I was recently invited by the Centre for Innovation and Research in Childhood and Youth at the University of Sussex to speak at a symposium on qualitative longitudinal research methods in the study of child development. This interdisciplinary event, which was part of a programme of events funded by the National Centre for Research Methods, brought together anthropologists, literary theorists, sociologists and artists, but the focus of my paper was a discussion of cinema’s capacity to document and represent the passage of time.
This paper was prompted by the release of a recent film by the British director Michael Winterbottom, Everyday (2012), which was shot over five years and recounts the experiences of a family, over the same period, as they live with the fact that the father is in prison. The film belongs to a British tradition of socially committed film and television drama that is concerned with ‘ordinary’ lives and questions of social class, precarious labour, and the interaction of families with state institutional apparatuses such as the education and prison systems, but Winterbottom has also said of Everyday that, ‘The starting point was to try and deal with time passing in a story.’ While there are several examples of documentaries that were produced over extended periods of time, the most well known of which is The Seven Up television series (1964-2012), Everyday is possibly unique as a fiction film where the duration of the production period matches the duration of the narrative. The most striking and moving consequence of this experiment is that the film captures the visible ageing of the four young children in the family. In this respect, the film explores cinema’s central preoccupations with children and with time.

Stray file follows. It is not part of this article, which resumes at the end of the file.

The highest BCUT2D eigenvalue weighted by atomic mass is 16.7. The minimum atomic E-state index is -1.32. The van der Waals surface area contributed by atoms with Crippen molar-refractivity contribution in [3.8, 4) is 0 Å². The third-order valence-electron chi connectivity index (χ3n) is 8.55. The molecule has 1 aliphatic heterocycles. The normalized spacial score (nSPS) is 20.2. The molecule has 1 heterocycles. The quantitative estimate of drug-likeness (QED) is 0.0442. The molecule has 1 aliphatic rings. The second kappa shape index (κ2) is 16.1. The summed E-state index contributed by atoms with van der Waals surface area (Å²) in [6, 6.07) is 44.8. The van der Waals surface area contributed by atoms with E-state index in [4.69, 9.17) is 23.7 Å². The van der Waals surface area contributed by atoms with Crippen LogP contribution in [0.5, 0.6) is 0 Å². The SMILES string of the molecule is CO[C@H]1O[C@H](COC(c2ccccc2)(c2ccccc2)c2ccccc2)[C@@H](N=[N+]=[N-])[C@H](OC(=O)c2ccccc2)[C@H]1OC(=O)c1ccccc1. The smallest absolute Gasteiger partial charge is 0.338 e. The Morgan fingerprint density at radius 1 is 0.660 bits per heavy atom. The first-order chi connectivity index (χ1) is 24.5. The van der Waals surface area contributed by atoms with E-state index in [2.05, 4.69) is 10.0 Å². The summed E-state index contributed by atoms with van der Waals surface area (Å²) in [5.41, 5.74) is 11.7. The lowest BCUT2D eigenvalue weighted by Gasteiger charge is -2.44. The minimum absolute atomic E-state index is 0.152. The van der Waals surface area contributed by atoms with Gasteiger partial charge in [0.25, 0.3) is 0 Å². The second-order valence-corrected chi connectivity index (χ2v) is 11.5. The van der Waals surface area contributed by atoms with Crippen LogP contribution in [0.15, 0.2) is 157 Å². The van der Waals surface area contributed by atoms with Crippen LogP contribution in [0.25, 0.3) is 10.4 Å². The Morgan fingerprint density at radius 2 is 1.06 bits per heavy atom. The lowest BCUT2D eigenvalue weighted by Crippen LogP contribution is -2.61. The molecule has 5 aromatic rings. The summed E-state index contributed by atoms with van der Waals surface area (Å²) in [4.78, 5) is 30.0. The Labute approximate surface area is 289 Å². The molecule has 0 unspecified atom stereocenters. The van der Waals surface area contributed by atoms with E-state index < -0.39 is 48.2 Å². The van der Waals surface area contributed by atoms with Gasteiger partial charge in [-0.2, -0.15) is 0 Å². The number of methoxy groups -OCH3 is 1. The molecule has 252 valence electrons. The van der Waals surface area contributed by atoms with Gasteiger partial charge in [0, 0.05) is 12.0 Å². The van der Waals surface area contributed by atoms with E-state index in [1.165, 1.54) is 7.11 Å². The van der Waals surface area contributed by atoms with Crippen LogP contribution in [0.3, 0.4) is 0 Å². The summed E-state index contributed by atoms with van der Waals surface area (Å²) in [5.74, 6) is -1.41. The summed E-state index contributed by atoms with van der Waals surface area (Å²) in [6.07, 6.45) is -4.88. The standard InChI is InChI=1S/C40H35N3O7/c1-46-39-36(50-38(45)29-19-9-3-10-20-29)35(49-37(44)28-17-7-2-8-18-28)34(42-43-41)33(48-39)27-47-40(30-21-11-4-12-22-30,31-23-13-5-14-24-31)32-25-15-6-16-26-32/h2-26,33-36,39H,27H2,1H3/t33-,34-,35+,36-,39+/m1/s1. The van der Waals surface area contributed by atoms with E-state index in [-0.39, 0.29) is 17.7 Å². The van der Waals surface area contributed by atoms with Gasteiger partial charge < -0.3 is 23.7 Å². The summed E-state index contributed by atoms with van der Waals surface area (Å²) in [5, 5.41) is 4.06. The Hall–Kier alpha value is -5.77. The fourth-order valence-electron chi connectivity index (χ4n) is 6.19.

The child has a central significance in the history of cinema both as audience and as subject matter. For example, of the ten films shown at the very first commercial film screening by Auguste and Louis Lumière in Paris on December 28th, 1895, two were of infants – a baby being fed, and a toddler trying to catch goldfish from a fish bowl. As a medium, cinema begins – in its own infancy, perhaps - with the image of the child.